The three aspects of uni life after Freshers’ Week

Everyone has their own unique Freshers’ Week experience. You may have spent it getting to know the knitting club and creating a scarf in preparation for Autumn. You may have spent it charging through the highlights of central London. The likelihood is that it was somewhere in between (and if it was both, we’d love to see the scarf you made), but however you spent it, Freshers' Week is one brilliant experience. After that there are many more weeks of uni life to look forward to. 

Life after Freshers' Week falls into three broad parts: academic, social and enjoyment. So how do you make the most of each one? We got some tips from the team at University of Roehampton which is in south west London. 



The ‘study’ part of being a student can come as a shock after the delights of Freshers’ Week. Never fear: with a little effort it will all come together.

First of all, when it comes to books and equipment, shop around. You might be able to find second hand editions of books (either online or even at your uni) for a fraction of the price. As an alternative if you buy new you might be able to trade them in on sites like Amazon later. Don’t forget to check with your Union, too, as they may have advice on getting set up.

Lectures and seminars will vary depending on your subject, but one thing is certain: no hand-holding. “You do have to be responsible for your own learning – it’s different to school, people will chase you up much less,” says Pete Le Riche from the Roehampton team. 

You can help yourself out by being organised. Make sure you know your timetable, get some note-taking apparatus and get ready to take charge. You’ll work out the right study techniques for you over time, but that doesn’t mean sweating it out alone: talk to your coursemates, check out our study tips, and ask for assistance if you need it. Universities want you to be independent, but they’re still there to help. “Roehampton promises high contact time with staff so if you feel you do have problems, or are unclear, support is readily available,” says Pete. 

Finally, the library is your friend. Many uni libraries are filled with all the coffee, internet access, lovely sofas and study space you could ever need. Oh, and books, online databases, journals, newspapers advice, and in Roehampton’s case, an employment service. “Learn to understand the library,” says Pete. “When you know what’s available you will benefit from it.”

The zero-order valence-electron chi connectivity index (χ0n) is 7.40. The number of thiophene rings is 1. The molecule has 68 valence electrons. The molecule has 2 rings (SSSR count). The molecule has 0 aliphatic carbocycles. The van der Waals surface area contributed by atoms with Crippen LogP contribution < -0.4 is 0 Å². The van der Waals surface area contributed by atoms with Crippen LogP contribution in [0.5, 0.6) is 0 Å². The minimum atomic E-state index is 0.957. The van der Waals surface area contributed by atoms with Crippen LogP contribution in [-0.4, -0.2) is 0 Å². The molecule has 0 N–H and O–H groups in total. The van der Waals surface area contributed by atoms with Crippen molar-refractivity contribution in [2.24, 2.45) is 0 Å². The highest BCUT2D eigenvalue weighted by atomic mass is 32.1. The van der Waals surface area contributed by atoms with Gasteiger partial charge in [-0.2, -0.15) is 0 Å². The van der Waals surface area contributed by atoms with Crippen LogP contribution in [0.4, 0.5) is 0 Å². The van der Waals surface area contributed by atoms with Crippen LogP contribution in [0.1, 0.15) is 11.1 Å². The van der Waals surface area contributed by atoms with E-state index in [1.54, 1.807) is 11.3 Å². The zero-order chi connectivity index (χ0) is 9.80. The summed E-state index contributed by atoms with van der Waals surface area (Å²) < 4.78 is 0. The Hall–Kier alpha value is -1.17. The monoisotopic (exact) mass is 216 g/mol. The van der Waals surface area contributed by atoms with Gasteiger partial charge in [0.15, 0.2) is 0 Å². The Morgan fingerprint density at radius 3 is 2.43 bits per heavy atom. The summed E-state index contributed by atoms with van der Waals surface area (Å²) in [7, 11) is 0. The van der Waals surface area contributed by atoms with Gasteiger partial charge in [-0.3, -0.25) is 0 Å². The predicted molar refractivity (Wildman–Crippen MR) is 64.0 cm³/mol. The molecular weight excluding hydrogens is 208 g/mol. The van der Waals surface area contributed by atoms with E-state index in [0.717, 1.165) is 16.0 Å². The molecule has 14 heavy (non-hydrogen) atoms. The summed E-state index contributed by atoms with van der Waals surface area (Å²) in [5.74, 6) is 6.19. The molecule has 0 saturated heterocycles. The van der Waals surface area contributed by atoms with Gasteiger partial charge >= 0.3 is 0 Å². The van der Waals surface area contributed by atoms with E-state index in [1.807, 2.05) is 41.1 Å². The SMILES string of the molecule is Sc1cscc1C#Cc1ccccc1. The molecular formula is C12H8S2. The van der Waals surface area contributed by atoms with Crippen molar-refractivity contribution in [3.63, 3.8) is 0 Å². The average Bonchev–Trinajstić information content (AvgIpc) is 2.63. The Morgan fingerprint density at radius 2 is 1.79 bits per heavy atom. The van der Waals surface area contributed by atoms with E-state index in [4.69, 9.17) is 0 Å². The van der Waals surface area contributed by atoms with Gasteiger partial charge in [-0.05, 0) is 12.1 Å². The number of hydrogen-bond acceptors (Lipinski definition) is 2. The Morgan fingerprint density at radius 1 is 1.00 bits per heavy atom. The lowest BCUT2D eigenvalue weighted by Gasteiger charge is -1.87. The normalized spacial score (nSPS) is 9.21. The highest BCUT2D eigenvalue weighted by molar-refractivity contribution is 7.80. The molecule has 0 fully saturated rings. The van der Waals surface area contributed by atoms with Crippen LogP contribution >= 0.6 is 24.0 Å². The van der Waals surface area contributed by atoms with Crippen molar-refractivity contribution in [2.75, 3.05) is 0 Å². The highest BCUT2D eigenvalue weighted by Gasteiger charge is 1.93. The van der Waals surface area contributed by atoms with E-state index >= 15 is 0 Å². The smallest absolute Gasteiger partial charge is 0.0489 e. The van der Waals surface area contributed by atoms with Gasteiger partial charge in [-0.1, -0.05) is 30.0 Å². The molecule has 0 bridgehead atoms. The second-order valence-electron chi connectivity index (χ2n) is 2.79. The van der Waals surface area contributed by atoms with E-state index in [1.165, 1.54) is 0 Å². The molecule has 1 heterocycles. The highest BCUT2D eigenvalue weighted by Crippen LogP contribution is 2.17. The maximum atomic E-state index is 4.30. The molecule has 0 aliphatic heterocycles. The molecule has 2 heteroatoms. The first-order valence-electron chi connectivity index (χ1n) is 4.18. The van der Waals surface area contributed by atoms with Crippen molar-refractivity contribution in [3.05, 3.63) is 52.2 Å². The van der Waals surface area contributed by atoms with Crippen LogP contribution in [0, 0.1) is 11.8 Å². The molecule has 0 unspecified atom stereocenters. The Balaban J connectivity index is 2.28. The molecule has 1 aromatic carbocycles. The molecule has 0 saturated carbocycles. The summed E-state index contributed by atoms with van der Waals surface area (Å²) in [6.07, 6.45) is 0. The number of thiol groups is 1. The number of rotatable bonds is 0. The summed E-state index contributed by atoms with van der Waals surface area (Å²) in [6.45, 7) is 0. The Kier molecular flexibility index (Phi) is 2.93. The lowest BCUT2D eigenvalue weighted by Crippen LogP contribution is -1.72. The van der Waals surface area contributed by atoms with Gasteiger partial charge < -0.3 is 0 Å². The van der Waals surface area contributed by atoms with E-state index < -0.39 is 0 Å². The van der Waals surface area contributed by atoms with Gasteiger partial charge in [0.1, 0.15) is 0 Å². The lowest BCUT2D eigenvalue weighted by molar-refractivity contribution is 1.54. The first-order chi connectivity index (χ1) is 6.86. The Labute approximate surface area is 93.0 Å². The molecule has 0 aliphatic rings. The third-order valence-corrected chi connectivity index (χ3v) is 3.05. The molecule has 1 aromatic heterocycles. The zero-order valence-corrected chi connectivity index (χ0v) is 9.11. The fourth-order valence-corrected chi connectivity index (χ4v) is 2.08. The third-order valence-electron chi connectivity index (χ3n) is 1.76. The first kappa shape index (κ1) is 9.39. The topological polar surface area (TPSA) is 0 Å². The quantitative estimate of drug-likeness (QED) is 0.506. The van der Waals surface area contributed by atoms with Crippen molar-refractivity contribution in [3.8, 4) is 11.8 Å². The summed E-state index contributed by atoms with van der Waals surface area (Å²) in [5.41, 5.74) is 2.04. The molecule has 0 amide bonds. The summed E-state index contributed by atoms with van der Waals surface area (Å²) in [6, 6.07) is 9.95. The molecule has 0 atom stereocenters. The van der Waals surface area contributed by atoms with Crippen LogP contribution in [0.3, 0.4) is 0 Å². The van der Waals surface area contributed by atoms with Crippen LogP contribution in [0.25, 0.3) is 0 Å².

The social side of university is one of the great joys of student life, so once Freshers’ Week is over it’s time to work out which of those clubs you signed up for you’ll actually give your time to. “You probably won’t get to all of them,” says Pete. “Pick those which most interest you and where you’re likely to learn skills that could benefit your future.”

‘Social’ doesn’t have to mean ‘drinking’ of course, during its Freshers' Week this year, Roehampton took its students on an alcohol free trip to Thorpe Park. You’ll meet people on course or society social events, so there really is something for everyone. And if you do fancy a beverage, your uni can probably help there too. “Drinking is a part of uni life, but be responsible, learn your limits and say no when needed,” advises Pete.

For play of a different kind, from student media to sports, don’t forget your union - it’s always a great way to get involved. 



Finally, don’t forget to take a look around and enjoy the simple experience of being a student, the freedom it gives you, and the handy access to cheap stuff (hello, student discounts almost everywhere). 

Take time to appreciate where you are, and what’s nearby. Roehampton students who live on campus are surrounded by 54 acres of parkland campus close to Richmond Park, Putney Common and the River Thames, with their very own bar and coffee shops, for example, and are just 30 minutes away from the bright lights of the West End. 

But wherever you are, explore the area, get involved and make the most of your first term. And don’t forget that scarf, the nights are drawing in.